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Some quaternion questions [resolved]

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Hello. I've been working on using quaternions to represent rotations in my scene graph, and I'm a little confused. I started out with the Quaternions tutorial on GameTutorials.com, and I've also read quite a bit of this: Euclidean Space - Maths - Quaternions. However, I still have a couple of questions about using quaternions, and I'm hoping someone can answer them. Here they are: 1. A quaternion represents one rotation about one axis, right? If this holds true, then if I wanted a 45 degree rotation about the x axis, then a 30 degree rotation about the y axis, then a 90 degree rotation about the z axis, would qFinal below contain the correct rotation?
qRotX.Set(45.0f, 1.0, 0.0f, 0.0f);
qRotY.Set(30.0f, 0.0, 1.0f, 0.0f);
qRotZ.Set(90.0f, 1.0, 0.0f, 0.0f);
qFinal = qRotX * qRotY * qRotZ;
Can I concatenate rotations like that? It seems at the moment that I can't. I have a simple model of a box in my scene graph, and when I multiply together a quaternion for rotation about the X axis, and a quaternion for rotation about the Y axis, the model skews and distorts. It's fine if I have one rotation or the other, but not both together. Plus, if I use the Rotate member of my scene graph, which multiplies a quaternion with a small step in rotation by the scene graph's main quaternion, the skews and distortions become worse as time progresses. I've gone through the quaternion code a couple of times, looking for incorrect statements, but I haven't found any. Basically, I'd just like a way of scaling, rotating and translating a given object, without distorting it. Am I going about this the right way? 2. I thought a decent way of using quaternions would be for controlling the camera. The Player object holds it's own position and orientation (in the form of a CVector3 class and a CQuaternion class respectively) because the global camera can be comandeered by other objects. The code below is highly unoptimized (uses a rotation matrix, etc.), but it shows what I'm trying to do:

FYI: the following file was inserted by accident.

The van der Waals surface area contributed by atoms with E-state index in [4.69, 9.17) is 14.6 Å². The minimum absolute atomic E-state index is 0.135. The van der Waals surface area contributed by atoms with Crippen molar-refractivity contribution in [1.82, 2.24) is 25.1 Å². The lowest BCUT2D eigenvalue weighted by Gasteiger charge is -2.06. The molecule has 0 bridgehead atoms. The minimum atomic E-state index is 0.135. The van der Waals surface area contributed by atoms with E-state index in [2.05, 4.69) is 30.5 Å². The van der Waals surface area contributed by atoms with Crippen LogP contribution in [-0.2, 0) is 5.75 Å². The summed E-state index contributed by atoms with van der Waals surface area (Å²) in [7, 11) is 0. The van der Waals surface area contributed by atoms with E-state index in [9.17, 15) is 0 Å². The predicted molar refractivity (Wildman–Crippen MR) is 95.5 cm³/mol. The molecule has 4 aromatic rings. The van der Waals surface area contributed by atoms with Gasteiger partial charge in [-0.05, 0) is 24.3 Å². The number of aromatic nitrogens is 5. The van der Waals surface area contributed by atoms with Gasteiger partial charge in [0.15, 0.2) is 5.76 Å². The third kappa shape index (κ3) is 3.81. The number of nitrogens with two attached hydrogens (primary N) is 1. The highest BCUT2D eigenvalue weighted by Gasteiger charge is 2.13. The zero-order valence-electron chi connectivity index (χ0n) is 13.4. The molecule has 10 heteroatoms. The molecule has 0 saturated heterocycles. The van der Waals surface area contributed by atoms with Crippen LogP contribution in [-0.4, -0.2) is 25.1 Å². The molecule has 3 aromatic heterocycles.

CQuaternion qRotX, qRotY, qFinal;
qRotX.Set(-m_vOrientation.m_fX, CVector3(1.0f, 0.0f, 0.0f));
qRotY.Set(-m_vOrientation.m_fY, CVector3(1.0f, 0.0f, 0.0f));
qFinal = qRotX * qRotY;

// Reset the view vector...
CVector3 m_vView;
m_vView.m_fZ = -1.0f;

// Apply the rotation created above to the view
// vector, then add the translation vector to it...
m_vView = m_vView * qFinal.GetRotationMatrix();
m_vView += m_vTranslation;


Basically, I create a new view vector every frame by rotating the vector (0, 0, -1) by two quaternions. This unit vector is then added to the player's position to give a proper view vector. However, this is causing some problems. It has reversed my movement with the arrow keys (ie. up moves you backward, down moves you forward), and when I move the mouse left and right, the rotation suddenly increases exponetially. Is there a better way to represent the player's movement and looking than this? If there is, can someone point me to a page that would explain it? Thanks in advance for any replies... EDIT: Did some digging around, and it seems that the quaternion multiplication code on Euclidean Space is incorrect. I found this tutorial at CProgramming.com, implemented the method outlined there, and bingo, no distortion on quaternions that are multiplied together. The camera problem seems to be sorted too, but that will require some more testing to be sure. Anyway, consider both issues above resolved... [Edited by - iNsAn1tY on October 2, 2004 12:26:42 PM]

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In the APIs I've seen Set is used to explicitly set the four elements of the quaternion. As a rotation quaternion is a unit quaternion its elements must all be between -1 and 1, so calling it with (45, 1, 0, 0) will create a non-unit quaternion. Such will tend to scale as well as rotate.

What you need is a 'create a quaternion from an angle and axis' function or method. If you don't have one it's simple enough to create. Something like

qRot.Set(cos(angle), x * sin(angle), y * sin(angle), z * sin(angle));

where 'angle' is the angle, 'sin' and 'cos' trig functions and (x, y, z) a unit vector along the axis. This assumes the first element of the quaternion is the real element - so for example to generate an identity quaternion you use:

qIdentity.Set(1, 0, 0, 0);

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My apologies, I forgot to point out that the Set method used there accepts (angle, x, y, z), not (w, x, y, z). It creates a unit length quaternion from an axis-angle rotation. Thanks for pointing that out, I've just changed that function to something less confusing...

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